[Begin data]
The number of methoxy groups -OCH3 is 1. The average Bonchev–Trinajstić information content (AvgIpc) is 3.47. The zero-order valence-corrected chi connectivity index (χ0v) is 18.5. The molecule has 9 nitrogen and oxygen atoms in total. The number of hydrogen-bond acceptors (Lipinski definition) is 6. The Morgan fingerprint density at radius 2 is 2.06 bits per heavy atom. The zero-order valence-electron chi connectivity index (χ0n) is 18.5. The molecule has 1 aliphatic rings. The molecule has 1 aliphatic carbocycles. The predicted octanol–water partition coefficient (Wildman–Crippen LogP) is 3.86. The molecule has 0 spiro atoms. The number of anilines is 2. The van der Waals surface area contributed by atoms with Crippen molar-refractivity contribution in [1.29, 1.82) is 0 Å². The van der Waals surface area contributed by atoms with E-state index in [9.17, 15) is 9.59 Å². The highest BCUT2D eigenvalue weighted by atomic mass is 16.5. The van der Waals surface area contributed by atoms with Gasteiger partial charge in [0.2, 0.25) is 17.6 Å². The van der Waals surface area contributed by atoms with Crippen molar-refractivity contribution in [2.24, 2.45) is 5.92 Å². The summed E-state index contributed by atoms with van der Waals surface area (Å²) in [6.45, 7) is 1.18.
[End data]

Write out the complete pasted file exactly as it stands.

The number of methoxy groups -OCH3 is 1. The average Bonchev–Trinajstić information content (AvgIpc) is 3.47. The zero-order valence-corrected chi connectivity index (χ0v) is 18.5. The molecule has 9 nitrogen and oxygen atoms in total. The number of hydrogen-bond acceptors (Lipinski definition) is 6. The Morgan fingerprint density at radius 2 is 2.06 bits per heavy atom. The zero-order valence-electron chi connectivity index (χ0n) is 18.5. The molecule has 1 aliphatic rings. The molecule has 1 aliphatic carbocycles. The predicted octanol–water partition coefficient (Wildman–Crippen LogP) is 3.86. The molecule has 0 spiro atoms. The number of anilines is 2. The van der Waals surface area contributed by atoms with Crippen molar-refractivity contribution in [1.29, 1.82) is 0 Å². The van der Waals surface area contributed by atoms with E-state index in [9.17, 15) is 9.59 Å². The highest BCUT2D eigenvalue weighted by atomic mass is 16.5. The van der Waals surface area contributed by atoms with Gasteiger partial charge in [0.2, 0.25) is 17.6 Å². The van der Waals surface area contributed by atoms with Crippen molar-refractivity contribution in [2.24, 2.45) is 5.92 Å². The summed E-state index contributed by atoms with van der Waals surface area (Å²) in [6.45, 7) is 1.18.